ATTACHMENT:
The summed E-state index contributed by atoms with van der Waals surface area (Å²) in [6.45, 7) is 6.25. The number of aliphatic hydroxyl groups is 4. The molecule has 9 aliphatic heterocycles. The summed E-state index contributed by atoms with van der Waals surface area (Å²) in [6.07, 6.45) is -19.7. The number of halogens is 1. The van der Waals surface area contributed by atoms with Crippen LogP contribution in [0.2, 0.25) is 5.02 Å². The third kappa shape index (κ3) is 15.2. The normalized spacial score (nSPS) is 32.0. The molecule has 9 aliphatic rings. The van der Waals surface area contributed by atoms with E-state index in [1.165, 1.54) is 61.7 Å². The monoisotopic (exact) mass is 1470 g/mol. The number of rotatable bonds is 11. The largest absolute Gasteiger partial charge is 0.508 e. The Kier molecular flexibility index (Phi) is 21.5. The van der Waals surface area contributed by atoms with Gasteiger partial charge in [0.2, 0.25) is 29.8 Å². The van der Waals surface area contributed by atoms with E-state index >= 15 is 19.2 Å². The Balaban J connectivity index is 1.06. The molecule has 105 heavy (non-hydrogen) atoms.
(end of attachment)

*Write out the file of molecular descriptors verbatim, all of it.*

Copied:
The summed E-state index contributed by atoms with van der Waals surface area (Å²) in [6.45, 7) is 6.25. The number of aliphatic hydroxyl groups is 4. The molecule has 9 aliphatic heterocycles. The summed E-state index contributed by atoms with van der Waals surface area (Å²) in [6.07, 6.45) is -19.7. The number of halogens is 1. The van der Waals surface area contributed by atoms with Crippen LogP contribution in [0.2, 0.25) is 5.02 Å². The third kappa shape index (κ3) is 15.2. The normalized spacial score (nSPS) is 32.0. The molecule has 9 aliphatic rings. The van der Waals surface area contributed by atoms with E-state index in [1.165, 1.54) is 61.7 Å². The monoisotopic (exact) mass is 1470 g/mol. The number of rotatable bonds is 11. The largest absolute Gasteiger partial charge is 0.508 e. The Kier molecular flexibility index (Phi) is 21.5. The van der Waals surface area contributed by atoms with Gasteiger partial charge in [0.2, 0.25) is 29.8 Å². The van der Waals surface area contributed by atoms with E-state index >= 15 is 19.2 Å². The Balaban J connectivity index is 1.06. The molecule has 105 heavy (non-hydrogen) atoms.